The fact that the sums don't really add up has not mattered much to voters, who seem to have bought Syriza's argument that everything would be rosy if only austerity were curtailed and Germans softened their stance.
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Syriza's win after yesterday's general elections, has turned the spotlight back on to Greece.

Syriza, a motley crew of left-wing hardliners, former socialist union members and anarchists, had softened its tone of late, at least judging from the statements of its charismatic leader, Alexis Tsipras.

Under the leadership of Antonis Samaras, a populist right-wing politician who had boycotted Troika intervention when he was in opposition, the liberal-conservative New Democracy (ND) focused its pre-election message on fear, refusing a debate with Tsipras, alienating centrists.

Syriza's promises of state largesse, including guaranteed income and tax reduction for the poor, struck a chord with an electorate exhausted by six years of recession and persistent unemployment.

The fact that the sums don't really add up has not mattered much to voters, who seem to have bought Syriza's argument that everything would be rosy if only austerity were curtailed and Germans softened their stance.

Syriza, like much of the international press, misses the point by claiming that austerity and Germany are holding Greece back. The problem isn't (only) that excessive short-term contraction, imposed by Greece's lenders to achieve significant surpluses to pay off the debt, has hampered growth prospects.

It's that the Greek economy just isn't competitive: European unification and the Euro helped countries such as Germany grow by selling exports to Greece and recycling their domestic savings into Greek credit through the European Banking System.

Another problem is that a bloated, extremely inefficient and rent-seeking Greek state cemented a restrictive market structure, protective of incumbents and special interests. On top of these structural issues, political uncertainty forestalled the investment that was sorely needed to address a long period of stagnation. And to cap it all off, tax evasion and preferential treatment of the powerful few is still a major issue.

Syriza, of course, breezed past these concerns, not least because it wants to grow the public sector. It is far easier to discuss debt dynamics, focus on austerity and demand greater social justice. Yet the real issue in Greece is how to improve an inefficient, interventionist and sometimes corrupt state. So far, Syriza has shown remarkably little appetite for reform.

When Kyriakos Mitsotakis, the energetic Administrative Redesign Minister, launched a programme to identify all public servants who had obtained their posts with fake degrees or qualifications, Syriza tried to forestall his initiative, demanding that those convicted of such forgeries should keep their pension benefits.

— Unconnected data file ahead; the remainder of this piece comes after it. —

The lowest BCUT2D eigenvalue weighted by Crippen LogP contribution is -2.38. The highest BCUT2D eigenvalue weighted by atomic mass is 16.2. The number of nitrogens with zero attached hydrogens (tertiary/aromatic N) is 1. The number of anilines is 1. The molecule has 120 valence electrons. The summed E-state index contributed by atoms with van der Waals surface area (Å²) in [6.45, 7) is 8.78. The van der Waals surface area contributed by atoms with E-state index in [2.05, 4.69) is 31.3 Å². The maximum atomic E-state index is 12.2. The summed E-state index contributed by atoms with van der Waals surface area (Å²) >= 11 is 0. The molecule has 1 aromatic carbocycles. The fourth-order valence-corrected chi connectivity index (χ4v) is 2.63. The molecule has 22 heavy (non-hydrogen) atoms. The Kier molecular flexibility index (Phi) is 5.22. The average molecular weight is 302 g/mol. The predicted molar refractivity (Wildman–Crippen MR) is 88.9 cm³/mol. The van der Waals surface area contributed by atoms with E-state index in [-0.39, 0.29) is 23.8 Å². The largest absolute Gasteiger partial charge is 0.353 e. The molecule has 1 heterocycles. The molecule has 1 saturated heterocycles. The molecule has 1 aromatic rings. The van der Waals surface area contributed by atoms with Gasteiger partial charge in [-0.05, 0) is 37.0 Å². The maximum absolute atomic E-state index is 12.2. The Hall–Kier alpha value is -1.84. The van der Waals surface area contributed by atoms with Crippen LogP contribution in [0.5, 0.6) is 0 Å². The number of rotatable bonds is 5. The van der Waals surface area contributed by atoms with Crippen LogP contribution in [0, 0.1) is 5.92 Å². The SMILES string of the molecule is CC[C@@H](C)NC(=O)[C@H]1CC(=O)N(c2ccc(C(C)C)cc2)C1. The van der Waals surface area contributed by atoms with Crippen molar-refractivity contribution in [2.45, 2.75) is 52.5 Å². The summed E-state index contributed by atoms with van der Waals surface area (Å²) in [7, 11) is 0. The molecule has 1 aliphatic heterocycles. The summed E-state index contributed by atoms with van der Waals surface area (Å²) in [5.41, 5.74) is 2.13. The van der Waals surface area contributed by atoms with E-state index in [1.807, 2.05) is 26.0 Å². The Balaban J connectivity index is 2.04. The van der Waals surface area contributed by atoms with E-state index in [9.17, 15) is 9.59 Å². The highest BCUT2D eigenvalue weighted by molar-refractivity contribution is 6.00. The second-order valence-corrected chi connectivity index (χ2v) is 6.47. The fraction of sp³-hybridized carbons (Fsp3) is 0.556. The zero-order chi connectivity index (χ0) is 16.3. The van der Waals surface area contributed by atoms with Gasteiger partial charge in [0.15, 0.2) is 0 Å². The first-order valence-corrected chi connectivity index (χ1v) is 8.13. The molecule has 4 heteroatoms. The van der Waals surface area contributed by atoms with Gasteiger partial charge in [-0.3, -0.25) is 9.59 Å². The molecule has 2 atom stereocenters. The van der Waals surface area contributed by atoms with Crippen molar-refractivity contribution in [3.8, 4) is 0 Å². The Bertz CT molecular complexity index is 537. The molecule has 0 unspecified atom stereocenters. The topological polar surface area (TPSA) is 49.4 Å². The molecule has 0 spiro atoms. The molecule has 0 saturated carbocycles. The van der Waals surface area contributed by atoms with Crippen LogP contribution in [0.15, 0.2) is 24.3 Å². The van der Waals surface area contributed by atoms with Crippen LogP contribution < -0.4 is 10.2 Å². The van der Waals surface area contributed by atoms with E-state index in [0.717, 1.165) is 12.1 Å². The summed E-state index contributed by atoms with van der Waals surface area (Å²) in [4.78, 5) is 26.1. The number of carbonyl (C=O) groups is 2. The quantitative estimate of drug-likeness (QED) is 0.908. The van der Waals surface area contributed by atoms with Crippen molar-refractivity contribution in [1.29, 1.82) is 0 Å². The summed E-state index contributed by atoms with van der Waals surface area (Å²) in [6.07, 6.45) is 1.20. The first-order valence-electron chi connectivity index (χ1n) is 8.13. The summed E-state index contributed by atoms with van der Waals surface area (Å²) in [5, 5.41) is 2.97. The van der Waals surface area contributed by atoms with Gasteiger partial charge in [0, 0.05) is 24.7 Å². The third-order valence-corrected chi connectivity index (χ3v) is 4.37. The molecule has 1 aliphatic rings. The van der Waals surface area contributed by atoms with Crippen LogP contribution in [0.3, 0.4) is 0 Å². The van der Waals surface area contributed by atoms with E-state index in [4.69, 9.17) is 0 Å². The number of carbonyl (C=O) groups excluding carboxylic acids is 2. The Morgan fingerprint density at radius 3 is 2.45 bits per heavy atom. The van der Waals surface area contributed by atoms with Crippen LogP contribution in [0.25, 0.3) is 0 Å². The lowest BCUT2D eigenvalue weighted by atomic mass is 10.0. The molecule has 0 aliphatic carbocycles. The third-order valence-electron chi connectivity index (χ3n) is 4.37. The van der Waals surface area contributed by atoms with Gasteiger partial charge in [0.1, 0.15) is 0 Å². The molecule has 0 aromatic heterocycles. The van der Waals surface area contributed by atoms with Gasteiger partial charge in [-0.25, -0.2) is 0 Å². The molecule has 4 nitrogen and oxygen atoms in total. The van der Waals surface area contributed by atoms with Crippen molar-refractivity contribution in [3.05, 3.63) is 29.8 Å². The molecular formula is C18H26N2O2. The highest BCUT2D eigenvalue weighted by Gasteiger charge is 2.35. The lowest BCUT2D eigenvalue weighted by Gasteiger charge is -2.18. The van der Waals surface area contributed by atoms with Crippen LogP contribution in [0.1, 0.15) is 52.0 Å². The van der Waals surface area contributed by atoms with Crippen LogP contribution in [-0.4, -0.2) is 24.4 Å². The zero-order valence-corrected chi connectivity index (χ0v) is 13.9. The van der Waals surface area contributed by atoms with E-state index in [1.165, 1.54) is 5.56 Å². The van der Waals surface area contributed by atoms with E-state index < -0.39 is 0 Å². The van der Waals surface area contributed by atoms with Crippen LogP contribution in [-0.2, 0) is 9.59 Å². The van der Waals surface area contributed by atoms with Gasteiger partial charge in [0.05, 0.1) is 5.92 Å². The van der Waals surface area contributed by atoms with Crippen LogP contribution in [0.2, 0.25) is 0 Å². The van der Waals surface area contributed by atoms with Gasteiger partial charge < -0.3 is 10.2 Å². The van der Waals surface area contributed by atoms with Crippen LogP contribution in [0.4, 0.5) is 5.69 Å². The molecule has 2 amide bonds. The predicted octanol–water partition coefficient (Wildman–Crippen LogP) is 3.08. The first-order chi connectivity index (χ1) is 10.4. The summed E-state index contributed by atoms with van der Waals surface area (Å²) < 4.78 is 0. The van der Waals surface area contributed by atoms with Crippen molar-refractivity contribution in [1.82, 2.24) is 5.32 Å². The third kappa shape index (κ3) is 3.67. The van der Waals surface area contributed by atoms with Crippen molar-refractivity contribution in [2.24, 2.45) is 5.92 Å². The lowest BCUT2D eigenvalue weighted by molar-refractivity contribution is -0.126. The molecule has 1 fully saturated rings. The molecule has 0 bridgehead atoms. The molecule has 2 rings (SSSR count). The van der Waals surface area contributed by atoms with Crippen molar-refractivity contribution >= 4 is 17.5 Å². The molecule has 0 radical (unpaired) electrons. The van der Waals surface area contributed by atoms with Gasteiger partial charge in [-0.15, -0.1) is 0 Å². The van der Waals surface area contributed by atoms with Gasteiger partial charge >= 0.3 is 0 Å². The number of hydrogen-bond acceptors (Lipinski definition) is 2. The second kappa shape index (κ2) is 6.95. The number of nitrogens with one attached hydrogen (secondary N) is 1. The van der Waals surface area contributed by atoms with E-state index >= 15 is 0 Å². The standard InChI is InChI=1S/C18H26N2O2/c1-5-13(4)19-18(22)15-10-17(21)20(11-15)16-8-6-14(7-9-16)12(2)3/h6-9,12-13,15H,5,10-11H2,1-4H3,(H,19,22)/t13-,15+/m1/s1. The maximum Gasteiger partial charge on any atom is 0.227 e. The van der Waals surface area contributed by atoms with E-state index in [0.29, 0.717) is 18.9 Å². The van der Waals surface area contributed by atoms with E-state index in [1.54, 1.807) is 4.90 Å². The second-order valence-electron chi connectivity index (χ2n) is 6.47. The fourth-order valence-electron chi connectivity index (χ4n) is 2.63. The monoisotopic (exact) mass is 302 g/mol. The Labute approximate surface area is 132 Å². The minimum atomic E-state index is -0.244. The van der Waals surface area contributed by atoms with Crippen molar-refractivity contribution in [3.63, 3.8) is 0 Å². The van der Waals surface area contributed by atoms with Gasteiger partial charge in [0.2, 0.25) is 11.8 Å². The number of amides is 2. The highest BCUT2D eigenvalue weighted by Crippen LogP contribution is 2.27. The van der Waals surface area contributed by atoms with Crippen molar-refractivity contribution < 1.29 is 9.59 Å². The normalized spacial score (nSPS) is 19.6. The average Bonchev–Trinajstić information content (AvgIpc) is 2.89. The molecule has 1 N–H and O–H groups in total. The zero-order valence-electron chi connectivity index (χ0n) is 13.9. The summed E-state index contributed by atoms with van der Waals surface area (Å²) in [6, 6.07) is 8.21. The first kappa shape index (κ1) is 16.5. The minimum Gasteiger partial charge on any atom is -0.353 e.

Syriza has strongly rejected efforts to evaluate public-sector employees, and had pledged to revoke the laws that have been passed, with difficulty, to streamline the government and reduce its bureaucratic impact on business.

The irony is that Samaras' government had a relatively poor record in this regard, especially after the European elections last summer. With the exception of Mitsotakis and a couple of his colleagues, the ND government did little to improve the state apparatus.

The first Permanent Secretary for Public Revenues, Mr Theocharis, was summarily sacked for being too independent; senior positions were given to party friends; and demands for real reform by the Troika were met by cat-and-mouse tactics. While the reorganization of tax services improved Greek fiscal health, and some reforms were implemented, under Troika pressure, most stalled -- often because they were undermined by old-school ND (or PASOK) politicians.

Yet more smoke and mirrors surround the future of the Greek oligarchs. Over the last few decades, new elite has arisen, built on the back of major government contracts, enjoying oligopolistic protection or supported by rampant tax and duty evasion. Its members own the majority of the independent press, TV and radio stations in Greece.

While Syriza has committed to curbing the oligarchs' power, its anti-investment, anti-foreigner stance will merely end up strengthening their hand, because it will leave them with an open field. If the worst comes to the worst and Greece exits the Euro, it is precisely these oligarchs who will benefit the most.

Over the last few days, political turbulence and the need to restructure the debt took centre stage. But what we should now be looking at are the very real structural issues that are still robbing the Greek people of the prosperity they would build for themselves.

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